Is a master's really worth it?
Kitty Harris
Tuesday, March 15, 2016
4 min read

Is a master's really worth it?

When graduating from an undergraduate degree you will find a few of your mates discussing the idea of a master’s. With the jobs market as it is you might be wondering if continuing education could be the way to go. Considering master’s degrees are usually very expensive, you will want to be certain that you are getting what you need from your money – namely, will it make you more employable? Is a mater's degree really worth it?
You already shelled out grands for your undergraduate degree (it might not feel like it yet, but that’s the reality) and now you have a choice. If you have the means to fund a master’s, then it looks very inviting – the continued safety of education and a chance to hone skills that might need refinement before entering the working world. On the other hand, it will be delaying you from gaining practical experience and potentially increasing a mounting debt. So what should you look for in a master’s in order for it to be worthwhile?

A master’s degree is usually between one to three years, depending on whether you decide to go full-time or part-time. The two overarching types of master’s are taught degrees and research degrees. Taught master’s degrees are more common and most similar to an undergraduate degree in that they follow a set module guide, including regular lectures and tutorials. They require a greater level of independent study than an undergraduate degree, but generally the course will act as a secure guide towards the end goal. Research master’s degrees are on another level of independence, as they generally consist of one or more projects that are done over a long period of time. While you will still have contact with supervising tutors, the majority of the research work will be done on your own.


As when choosing an undergraduate degree, you should do your homework and think hard about what a master’s will give you. For example, if you studied English Literature and are looking at studying that subject further then research the types of jobs you want to enter into and see if it will help you. Alternatively, if you studied History and now want to get into Software Engineering then a master’s might give you skills and experience that you wouldn’t be able to get anywhere else.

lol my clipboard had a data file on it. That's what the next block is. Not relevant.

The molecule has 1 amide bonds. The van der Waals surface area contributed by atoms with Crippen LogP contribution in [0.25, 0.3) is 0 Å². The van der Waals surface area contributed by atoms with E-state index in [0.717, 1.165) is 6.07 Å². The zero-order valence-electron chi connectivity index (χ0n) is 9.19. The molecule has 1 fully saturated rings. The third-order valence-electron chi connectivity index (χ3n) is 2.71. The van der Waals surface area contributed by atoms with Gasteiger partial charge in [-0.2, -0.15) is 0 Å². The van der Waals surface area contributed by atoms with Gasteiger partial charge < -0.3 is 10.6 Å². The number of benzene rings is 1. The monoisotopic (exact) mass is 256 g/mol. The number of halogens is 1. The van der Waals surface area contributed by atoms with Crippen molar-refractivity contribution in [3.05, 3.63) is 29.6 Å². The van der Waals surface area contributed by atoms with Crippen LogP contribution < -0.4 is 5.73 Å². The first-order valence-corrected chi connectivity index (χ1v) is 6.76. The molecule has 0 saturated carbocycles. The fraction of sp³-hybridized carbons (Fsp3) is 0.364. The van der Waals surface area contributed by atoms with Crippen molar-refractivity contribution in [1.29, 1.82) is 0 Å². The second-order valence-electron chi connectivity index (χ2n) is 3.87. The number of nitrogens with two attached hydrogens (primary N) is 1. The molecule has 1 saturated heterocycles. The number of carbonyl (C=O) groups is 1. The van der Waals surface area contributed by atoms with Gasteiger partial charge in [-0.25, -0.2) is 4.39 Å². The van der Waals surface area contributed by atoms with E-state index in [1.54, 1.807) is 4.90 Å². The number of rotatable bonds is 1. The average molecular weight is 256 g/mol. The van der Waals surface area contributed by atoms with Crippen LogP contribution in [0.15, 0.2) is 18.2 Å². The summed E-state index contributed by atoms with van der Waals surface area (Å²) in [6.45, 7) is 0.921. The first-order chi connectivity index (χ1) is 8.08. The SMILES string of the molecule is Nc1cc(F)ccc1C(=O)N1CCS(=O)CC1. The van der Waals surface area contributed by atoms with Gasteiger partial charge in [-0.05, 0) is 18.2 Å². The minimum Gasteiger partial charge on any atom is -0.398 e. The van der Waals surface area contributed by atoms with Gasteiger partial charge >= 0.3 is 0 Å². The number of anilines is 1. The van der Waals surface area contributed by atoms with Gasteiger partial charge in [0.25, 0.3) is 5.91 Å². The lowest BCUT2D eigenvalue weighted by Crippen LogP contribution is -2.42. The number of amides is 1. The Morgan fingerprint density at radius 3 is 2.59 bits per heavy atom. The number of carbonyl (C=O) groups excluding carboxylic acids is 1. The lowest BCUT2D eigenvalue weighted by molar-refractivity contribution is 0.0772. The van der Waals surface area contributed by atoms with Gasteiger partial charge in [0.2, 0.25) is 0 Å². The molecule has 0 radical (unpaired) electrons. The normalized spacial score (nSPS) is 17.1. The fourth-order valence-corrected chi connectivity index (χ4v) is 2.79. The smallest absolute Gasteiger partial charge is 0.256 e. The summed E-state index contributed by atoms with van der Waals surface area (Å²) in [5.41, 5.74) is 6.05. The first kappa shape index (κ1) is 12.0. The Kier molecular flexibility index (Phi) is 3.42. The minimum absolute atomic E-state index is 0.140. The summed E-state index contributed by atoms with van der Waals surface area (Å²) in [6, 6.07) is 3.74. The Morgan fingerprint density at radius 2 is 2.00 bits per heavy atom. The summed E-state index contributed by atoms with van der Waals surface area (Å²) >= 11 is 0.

Take some time to consider the jump from undergraduate to postgraduate and don’t assume a master’s will be a similar work load to your final year. The work ethic behind a master’s includes being able to be self-motivated. So if you are hoping to hide a less than stellar grade from your undergraduate level remember that a master’s isn’t the easy ride to a job – it’s a hard graft.

Don’t forget to investigate other routes into your new interest. If a change of subject and a new skill are the main reasons behind your choice of master’s, then consider the vast range of postgraduate short courses available. Most are significantly cheaper and offer more flexibility for either long-distance learning or part-time options, which is great if you are considering starting a career at the same time. They are also often more ‘skills-based’, which gets you out of doing a second dissertation (always a plus), and the shorter time span means you won’t be stuck if you realise you aren’t a fan of the course.
Look closely at your own reasons behind wanting to take on a master’s. It’s a fantastic opportunity if you relish studying and want a fresh challenge in education, but think twice if you are simply avoiding the working world. It is daunting when you have just graduated and a lack of relevant work experience can make you feel less prepared than you might like, but being persistent and focused on the industry you want to progress into will see results eventually.


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